Fog hung like a damp curtain in the cool morning air off the Adriatic Coast. As we crunched our way across a gravel driveway, a slight breeze cut a swath through the vapor, offering a fleeting glimpse of the new GT3, the object of both our immediate attention and our overriding apprehension. This nervous attentiveness would be the theme of the day, because the GT3 is not a car for people who suffer from attention deficit disorder, nor is it a car for wimps.
Had the GT3 actually been draped, it still would have been easy to make a positive identification. The front fascia, borrowed from the GT3 Cup racer, features three radiator intake scoops. Curvaceous sills run along the lower flanks. But the car’s crowning glory is its rear spoiler, perched like the upper wing of a German warplane.
The GT3 is likewise poised for action. It’s a featherweight, tipping the scales at a mere 3050 pounds. A limited-slip rear differential helps put the power to the pavement, and ABS helps bring things to a halt, but there are no other stability or traction aids. The suspension is tuned to a range somewhere between hard and solid. Springs are painted bright red. Brake calipers are painted bright yellow. And there we were on a misty winter morning, preparing to unleash this race-bred beast on public roads. Damp, foreign public roads.
It was the Saturday before Ash Wednesday, and most of Italy’s populace was still in bed, recovering from the previous night’s revelry. This meant open stretches of early-morning autostrada, so, with the sun beginning to burn off the haze, we made a beeline for the highway. Using the entrance tollgate as an impromptu green flag, we ran the needle up the tach, gripped the wheel, dropped the clutch, and noted an almost disappointing lack of tire noise. The car launched-instead of howling its tires-from a dead stop. We’d expected more drama, but the reward was pure action, the result of the rear engine’s location.
Minus the Carrera’s rear seats and most of its sound-deadening material, the GT3’s engine is always audible as its wail resounds through the cabin. Timing and breathing make all the difference. Through the use of VarioCam variable intake valve timing, there’s more torque on hand (up from 272 to 284 pound-feet), 80 percent of it available from 2000 rpm. Without resorting to turbocharging, Porsche engineers were able to increase the 3.6-liter unit’s output to 375 horsepower (60 more than the base Carrera and 20 more than the previous, 1999 GT3) using the old race-proven equation: Revs equal power. The engine now redlines at 8200 rpm (compared with the Carrera’s 7300 rpm). A dry-sump lubrication system features five pumps and a separate oil tank, allowing the car to endure long periods of lateral g’s.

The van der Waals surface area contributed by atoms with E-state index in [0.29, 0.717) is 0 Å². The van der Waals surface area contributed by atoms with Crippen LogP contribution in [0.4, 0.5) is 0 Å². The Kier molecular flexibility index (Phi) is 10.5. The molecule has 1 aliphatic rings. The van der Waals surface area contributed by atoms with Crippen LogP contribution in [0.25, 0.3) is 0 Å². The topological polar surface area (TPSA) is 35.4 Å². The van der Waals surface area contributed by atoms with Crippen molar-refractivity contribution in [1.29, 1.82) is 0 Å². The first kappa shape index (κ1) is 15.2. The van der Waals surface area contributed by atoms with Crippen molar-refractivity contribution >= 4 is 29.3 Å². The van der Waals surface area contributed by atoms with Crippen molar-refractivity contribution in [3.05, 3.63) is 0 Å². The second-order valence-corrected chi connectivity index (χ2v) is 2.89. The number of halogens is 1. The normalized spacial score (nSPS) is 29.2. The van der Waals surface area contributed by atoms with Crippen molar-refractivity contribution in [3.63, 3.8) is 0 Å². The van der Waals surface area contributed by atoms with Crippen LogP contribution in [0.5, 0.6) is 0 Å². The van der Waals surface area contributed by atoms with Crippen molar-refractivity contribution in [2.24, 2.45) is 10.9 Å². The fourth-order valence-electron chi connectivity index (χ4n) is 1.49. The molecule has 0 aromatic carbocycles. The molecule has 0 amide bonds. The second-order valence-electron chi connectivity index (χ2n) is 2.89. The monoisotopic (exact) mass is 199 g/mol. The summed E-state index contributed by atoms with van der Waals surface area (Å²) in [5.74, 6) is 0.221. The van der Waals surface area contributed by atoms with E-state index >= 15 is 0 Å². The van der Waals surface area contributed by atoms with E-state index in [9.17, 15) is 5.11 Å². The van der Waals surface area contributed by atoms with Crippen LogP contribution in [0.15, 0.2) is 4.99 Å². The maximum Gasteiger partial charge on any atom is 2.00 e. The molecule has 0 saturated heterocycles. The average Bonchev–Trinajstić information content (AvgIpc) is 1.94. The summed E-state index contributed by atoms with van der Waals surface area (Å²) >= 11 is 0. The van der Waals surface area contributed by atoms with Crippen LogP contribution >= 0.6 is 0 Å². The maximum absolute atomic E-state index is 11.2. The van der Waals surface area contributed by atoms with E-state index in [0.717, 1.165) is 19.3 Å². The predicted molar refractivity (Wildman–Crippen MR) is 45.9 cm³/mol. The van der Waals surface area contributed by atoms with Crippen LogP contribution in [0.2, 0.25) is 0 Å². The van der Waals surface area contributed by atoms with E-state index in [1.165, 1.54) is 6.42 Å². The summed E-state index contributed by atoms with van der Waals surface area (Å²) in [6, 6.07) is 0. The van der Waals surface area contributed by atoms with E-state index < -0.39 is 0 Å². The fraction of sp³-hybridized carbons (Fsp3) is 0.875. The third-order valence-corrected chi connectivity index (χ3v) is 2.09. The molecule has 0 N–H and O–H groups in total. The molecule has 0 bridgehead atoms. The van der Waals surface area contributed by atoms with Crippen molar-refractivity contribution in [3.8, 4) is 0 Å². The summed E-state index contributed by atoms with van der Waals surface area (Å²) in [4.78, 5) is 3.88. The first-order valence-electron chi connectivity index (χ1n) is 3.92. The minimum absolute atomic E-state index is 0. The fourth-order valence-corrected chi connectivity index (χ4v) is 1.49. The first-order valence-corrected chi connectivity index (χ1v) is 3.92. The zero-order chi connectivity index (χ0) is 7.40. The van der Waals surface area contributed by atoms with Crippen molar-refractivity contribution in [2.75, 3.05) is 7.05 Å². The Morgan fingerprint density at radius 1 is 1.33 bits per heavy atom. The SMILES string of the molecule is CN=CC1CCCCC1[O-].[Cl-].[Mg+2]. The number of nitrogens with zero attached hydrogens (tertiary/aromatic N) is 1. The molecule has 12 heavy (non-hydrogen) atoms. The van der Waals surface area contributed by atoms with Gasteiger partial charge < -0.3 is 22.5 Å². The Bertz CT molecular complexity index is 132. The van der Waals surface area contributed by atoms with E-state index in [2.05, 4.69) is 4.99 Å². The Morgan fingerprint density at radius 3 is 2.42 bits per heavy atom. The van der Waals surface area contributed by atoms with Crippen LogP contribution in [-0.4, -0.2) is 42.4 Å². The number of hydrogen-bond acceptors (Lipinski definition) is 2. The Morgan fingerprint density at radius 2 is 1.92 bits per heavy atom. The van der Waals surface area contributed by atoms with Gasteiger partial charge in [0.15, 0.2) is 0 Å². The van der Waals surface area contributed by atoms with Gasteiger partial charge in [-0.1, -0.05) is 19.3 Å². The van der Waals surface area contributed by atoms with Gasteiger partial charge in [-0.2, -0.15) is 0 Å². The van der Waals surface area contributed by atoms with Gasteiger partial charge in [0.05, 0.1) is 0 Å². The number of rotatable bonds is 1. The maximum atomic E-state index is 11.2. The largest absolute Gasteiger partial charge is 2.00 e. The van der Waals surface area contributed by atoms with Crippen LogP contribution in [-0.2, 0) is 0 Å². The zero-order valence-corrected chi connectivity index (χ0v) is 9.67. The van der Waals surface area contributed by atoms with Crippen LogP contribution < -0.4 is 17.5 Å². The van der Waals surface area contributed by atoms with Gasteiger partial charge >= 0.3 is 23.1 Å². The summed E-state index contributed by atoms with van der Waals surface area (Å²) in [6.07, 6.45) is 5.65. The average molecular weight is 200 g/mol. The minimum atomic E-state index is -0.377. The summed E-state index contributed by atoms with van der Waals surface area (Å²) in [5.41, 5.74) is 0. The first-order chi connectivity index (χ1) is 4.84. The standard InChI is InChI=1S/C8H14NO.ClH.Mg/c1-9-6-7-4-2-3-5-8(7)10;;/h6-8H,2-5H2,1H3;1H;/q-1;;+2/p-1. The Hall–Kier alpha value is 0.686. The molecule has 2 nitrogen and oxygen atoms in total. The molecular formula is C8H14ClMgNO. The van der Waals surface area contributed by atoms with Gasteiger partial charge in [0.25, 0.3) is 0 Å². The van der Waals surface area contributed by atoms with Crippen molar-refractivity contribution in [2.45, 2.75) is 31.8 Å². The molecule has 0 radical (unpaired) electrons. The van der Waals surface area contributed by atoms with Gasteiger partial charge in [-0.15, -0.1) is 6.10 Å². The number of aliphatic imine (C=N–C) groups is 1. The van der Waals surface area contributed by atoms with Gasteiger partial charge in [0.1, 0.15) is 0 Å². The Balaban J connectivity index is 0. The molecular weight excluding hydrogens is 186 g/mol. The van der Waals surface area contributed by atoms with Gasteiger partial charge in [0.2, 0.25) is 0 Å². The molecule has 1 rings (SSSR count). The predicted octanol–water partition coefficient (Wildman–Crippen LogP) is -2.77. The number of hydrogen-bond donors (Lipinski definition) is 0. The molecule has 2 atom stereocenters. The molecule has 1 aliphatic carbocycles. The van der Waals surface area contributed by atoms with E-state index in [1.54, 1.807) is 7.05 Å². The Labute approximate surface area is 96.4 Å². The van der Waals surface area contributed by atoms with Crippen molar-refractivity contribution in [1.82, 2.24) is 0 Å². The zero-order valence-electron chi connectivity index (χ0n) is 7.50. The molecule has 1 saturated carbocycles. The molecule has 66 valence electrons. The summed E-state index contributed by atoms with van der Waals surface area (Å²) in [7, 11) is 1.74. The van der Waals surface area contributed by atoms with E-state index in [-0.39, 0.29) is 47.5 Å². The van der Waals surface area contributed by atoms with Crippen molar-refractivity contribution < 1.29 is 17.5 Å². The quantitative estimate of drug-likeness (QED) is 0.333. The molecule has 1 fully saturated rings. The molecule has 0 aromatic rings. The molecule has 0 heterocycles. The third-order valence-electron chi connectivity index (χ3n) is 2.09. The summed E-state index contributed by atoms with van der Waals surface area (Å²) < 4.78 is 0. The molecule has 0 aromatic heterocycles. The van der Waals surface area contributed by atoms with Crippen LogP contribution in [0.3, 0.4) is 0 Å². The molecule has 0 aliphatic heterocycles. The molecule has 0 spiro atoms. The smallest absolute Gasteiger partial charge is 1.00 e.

The bottom line is a 0-to-62-mph time of 4.5 seconds, which is slightly better than that of the previous iteration. If you want a swifter 911 than the $100,667 GT3, it’ll cost you: $16,300 more for the three-tenths-quicker Turbo, $81,800 more for the half-second-quicker GT2.
Our short-range sprint left no doubt that the factory performance claim is honest. But the six-digit sticker price pays for a lot more than first-gear acceleration, and subsequent ratios provide continuous high-rev power delivery. The GT3 reaches 100 mph in 9.4 seconds, and we watched the tach needle pull almost as quickly past 120 mph in fourth as it did back at the tollbooth. Then it was up to fifth, and the increasingly blurry landscape distracted us from our fascination with the digital speed readout.
It’s amazing how peripheral vision begins to streak at 160 mph. Fifth gear seemed to last a while longer-the tach still moved but at a more methodical pace-and the engine was pretty loud at whatever speed we were traveling. At 159 mph, with the lever pulled into sixth, it was marvelous to feel a normally aspirated engine with a mere six cylinders produce so much power.